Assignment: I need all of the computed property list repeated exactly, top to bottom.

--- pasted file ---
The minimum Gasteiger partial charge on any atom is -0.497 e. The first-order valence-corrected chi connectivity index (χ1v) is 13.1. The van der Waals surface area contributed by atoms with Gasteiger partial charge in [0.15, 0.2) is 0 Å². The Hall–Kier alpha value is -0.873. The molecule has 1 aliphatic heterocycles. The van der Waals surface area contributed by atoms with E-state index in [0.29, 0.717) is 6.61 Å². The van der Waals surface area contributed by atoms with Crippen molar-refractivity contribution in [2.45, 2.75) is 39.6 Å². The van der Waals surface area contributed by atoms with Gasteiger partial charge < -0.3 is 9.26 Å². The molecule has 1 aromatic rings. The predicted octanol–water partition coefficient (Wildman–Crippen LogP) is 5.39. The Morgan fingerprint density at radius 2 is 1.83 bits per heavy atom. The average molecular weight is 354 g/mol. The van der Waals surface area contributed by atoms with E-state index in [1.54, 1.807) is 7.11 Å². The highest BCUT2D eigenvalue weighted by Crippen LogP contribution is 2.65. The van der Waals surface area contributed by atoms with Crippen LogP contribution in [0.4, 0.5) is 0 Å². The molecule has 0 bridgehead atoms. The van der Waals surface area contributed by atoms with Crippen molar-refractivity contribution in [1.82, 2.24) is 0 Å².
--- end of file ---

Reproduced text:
The minimum Gasteiger partial charge on any atom is -0.497 e. The first-order valence-corrected chi connectivity index (χ1v) is 13.1. The van der Waals surface area contributed by atoms with Gasteiger partial charge in [0.15, 0.2) is 0 Å². The Hall–Kier alpha value is -0.873. The molecule has 1 aliphatic heterocycles. The van der Waals surface area contributed by atoms with E-state index in [0.29, 0.717) is 6.61 Å². The van der Waals surface area contributed by atoms with Crippen molar-refractivity contribution in [2.45, 2.75) is 39.6 Å². The van der Waals surface area contributed by atoms with Gasteiger partial charge < -0.3 is 9.26 Å². The molecule has 1 aromatic rings. The predicted octanol–water partition coefficient (Wildman–Crippen LogP) is 5.39. The Morgan fingerprint density at radius 2 is 1.83 bits per heavy atom. The average molecular weight is 354 g/mol. The van der Waals surface area contributed by atoms with E-state index in [1.54, 1.807) is 7.11 Å². The highest BCUT2D eigenvalue weighted by Crippen LogP contribution is 2.65. The van der Waals surface area contributed by atoms with Crippen LogP contribution in [0.4, 0.5) is 0 Å². The molecule has 0 bridgehead atoms. The van der Waals surface area contributed by atoms with Crippen molar-refractivity contribution in [1.82, 2.24) is 0 Å².